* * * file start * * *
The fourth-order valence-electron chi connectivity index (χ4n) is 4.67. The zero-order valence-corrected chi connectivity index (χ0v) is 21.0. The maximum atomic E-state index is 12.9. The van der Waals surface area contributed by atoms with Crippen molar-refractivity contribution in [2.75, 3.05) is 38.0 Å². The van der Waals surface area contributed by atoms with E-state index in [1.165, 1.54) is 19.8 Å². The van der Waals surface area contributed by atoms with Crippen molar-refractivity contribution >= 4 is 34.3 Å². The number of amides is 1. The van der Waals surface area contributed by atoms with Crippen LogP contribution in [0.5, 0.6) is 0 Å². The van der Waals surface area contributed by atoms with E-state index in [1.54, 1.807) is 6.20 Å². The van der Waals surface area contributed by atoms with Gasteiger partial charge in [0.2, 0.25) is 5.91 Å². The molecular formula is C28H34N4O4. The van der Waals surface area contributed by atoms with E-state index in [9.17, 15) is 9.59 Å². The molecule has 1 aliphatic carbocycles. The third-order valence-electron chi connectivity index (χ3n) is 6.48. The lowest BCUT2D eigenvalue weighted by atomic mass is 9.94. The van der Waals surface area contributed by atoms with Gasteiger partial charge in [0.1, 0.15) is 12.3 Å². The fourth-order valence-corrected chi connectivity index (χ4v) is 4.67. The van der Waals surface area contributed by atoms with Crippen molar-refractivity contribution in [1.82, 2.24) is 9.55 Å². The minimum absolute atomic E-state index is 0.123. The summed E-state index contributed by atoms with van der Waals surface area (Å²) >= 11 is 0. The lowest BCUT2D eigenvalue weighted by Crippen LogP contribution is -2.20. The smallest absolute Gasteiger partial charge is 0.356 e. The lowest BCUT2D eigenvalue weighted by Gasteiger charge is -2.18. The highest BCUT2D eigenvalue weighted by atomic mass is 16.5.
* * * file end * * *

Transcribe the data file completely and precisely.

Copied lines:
The fourth-order valence-electron chi connectivity index (χ4n) is 4.67. The zero-order valence-corrected chi connectivity index (χ0v) is 21.0. The maximum atomic E-state index is 12.9. The van der Waals surface area contributed by atoms with Crippen molar-refractivity contribution in [2.75, 3.05) is 38.0 Å². The van der Waals surface area contributed by atoms with E-state index in [1.165, 1.54) is 19.8 Å². The van der Waals surface area contributed by atoms with Crippen molar-refractivity contribution >= 4 is 34.3 Å². The number of amides is 1. The van der Waals surface area contributed by atoms with Crippen LogP contribution in [0.5, 0.6) is 0 Å². The van der Waals surface area contributed by atoms with E-state index in [1.54, 1.807) is 6.20 Å². The van der Waals surface area contributed by atoms with Gasteiger partial charge in [0.2, 0.25) is 5.91 Å². The molecular formula is C28H34N4O4. The van der Waals surface area contributed by atoms with E-state index in [9.17, 15) is 9.59 Å². The molecule has 1 aliphatic carbocycles. The third-order valence-electron chi connectivity index (χ3n) is 6.48. The lowest BCUT2D eigenvalue weighted by atomic mass is 9.94. The van der Waals surface area contributed by atoms with Gasteiger partial charge in [0.1, 0.15) is 12.3 Å². The fourth-order valence-corrected chi connectivity index (χ4v) is 4.67. The van der Waals surface area contributed by atoms with Crippen molar-refractivity contribution in [1.82, 2.24) is 9.55 Å². The minimum absolute atomic E-state index is 0.123. The summed E-state index contributed by atoms with van der Waals surface area (Å²) >= 11 is 0. The lowest BCUT2D eigenvalue weighted by Crippen LogP contribution is -2.20. The smallest absolute Gasteiger partial charge is 0.356 e. The lowest BCUT2D eigenvalue weighted by Gasteiger charge is -2.18. The highest BCUT2D eigenvalue weighted by atomic mass is 16.5.